With the help of a smooth talking tomcat, a family of Parisian felines set to inherit a fortune from their owner try to make it back home after a jealous butler kidnaps them and leaves them in the country.
Alameda Slim, a wanted cattle rustler, uses an alias to buy up properties all over western Nebraska, and his next target is the Patch of Heaven dairy farm, where the widow owner cares more for her 'family' of yard animals's welfare then for profit, so she just hasn't got the cash to keep in business. The other animals, mainly carefree youngsters, being unable, three cows of very different temperament and manners rise to the desperate occasion and set out to do battle for their dream home, teaming up unnaturally with each-other, the sheriff's megalomaniac horse and any other animal who can possibly help, even a crazy lucky rabbit and an invincible buffalo, hoping to beat the crook to the Patch's auction, or anything it takes... Written by
The final feature film to use Disney's CAPS (Computer Animation Production System) pipeline. The system - more than a simple software application, it encompassed a complex UNIX-based network of workstations and servers handling the creation, editing, storage, and workflow of multiple animated sequences - was dismantled when the animation unit was shuttered. See more »
When Buck and Rusty are playing tic-tac-toe, a horse shoe print appears, then disappears and is marked again as Buck walks across the board. See more »
Willie Brother #1:
Maybe they jus' didn't like yer singin'?
[anger steadily rising]
My "singin'"? Birds *sing.* Saloon girls *sing.* Little bitty snot nosed children *sing.* I yodel, and yodelin'... is an *art!*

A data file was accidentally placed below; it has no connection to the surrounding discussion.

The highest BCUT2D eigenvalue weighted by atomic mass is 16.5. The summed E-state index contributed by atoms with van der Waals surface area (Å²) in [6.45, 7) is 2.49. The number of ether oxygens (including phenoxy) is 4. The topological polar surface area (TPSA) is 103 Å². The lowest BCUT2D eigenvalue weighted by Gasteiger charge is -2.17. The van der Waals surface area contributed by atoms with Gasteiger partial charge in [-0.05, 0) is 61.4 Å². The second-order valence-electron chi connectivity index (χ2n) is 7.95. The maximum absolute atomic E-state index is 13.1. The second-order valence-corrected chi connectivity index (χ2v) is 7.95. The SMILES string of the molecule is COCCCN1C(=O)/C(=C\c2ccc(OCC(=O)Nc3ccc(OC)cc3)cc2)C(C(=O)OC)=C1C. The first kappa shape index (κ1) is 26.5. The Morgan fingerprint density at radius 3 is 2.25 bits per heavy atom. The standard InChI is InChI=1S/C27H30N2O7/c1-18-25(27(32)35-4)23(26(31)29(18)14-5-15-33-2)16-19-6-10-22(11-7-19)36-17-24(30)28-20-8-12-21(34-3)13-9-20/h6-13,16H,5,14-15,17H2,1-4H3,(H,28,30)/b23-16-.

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While the film wasn't a total dud a la "Treasure Planet," it's certainly no "Little Mermaid," or even "Emperor's New Groove," which I consider the best of the latest crop of cartoons for its hip sensibility. "Home on the Range" suffers from an unoriginal and unfunny script, although it is not tediously poor or Saturday-morning-cartoon simple. To begin, there is an overabundance of plastic-playset ready characters (literally a whole farm full): the trio of bounty-hunting heifers played by Roseanne Barr, Judi Dench, and Jennifer Tilly; the yodeling cattle rustler Alameda Slim (Randy Quaid) and his three bumbling nephews; the wannabe-hero steed Buck (Cuba Gooding Jr-- who ok'ed that name?); two lascivious bulls; a buffalo bouncer; a peg-legged jackrabbit; and a whole farmyard of pigs, chickens, a goose, and a surly goat. Oh, and Steve Buscemi shows up too, as a caricature of himself in a purple suit and a pencil moustache. Estelle Harris and Patrick Warburton (so memorable in "Toy Story 2" and "Groove," respectively), had brief cameos as well. There's no time for any kind of character development (not even with a sacred Disney "I Want" song), and the thinnest of premises has the cows hunting for Slim in time to get the reward money to save their farm. I was surprised not by the simplicity but by the unnecessary, unfunny bawdiness of the script (the movie opens with a shot of the Barr cow's ample udders, with her voiceover dryly remarking "Yep, they're real. Quit staring." Crossdressing, pee, and fat man jokes follow.) Alan Menken wrote a few snappy but unmemorable tunes (none of which are sung by the characters, but by the likes of Bonnie Raitt and k.d. lang) and a Coplandesque score. The film redeems itself in its art direction, which bursts with Disney color and retro UPA-style angularity. Especially in the opening scenes, a multiplane effect is used to further flatten, rather than deepen, this storybook world. It's an interesting and visually engaging concept that works well for the story. Backgrounds are intricately detailed with drybrush effects that call to mind "Sleeping Beauty;" if that film's art director, Eyvind Earle, had been called upon to paint the rocks and buttes of the American desert, it would have looked very much like this. It's quite stunning, actually, and the best art direction since 1996's "The Hunchback of Notre Dame." I especially appreciated a background detail in the town scene: one of the buildings was actually only a facade, held up by supports like on a backlot Western set. Similarly, sooner or later, not just critics but parents too will demand the Disney animated features to show that they have something behind that venerable name. "Home on the Range" will tide us over for now, but a renaissance of Disney is getting to be overdue. The Disney animation department (what's left of it), like it or not, needs to take a cue from Pixar and strive for family-friendly originality if they hope to maintain the integrity of the brand. ***
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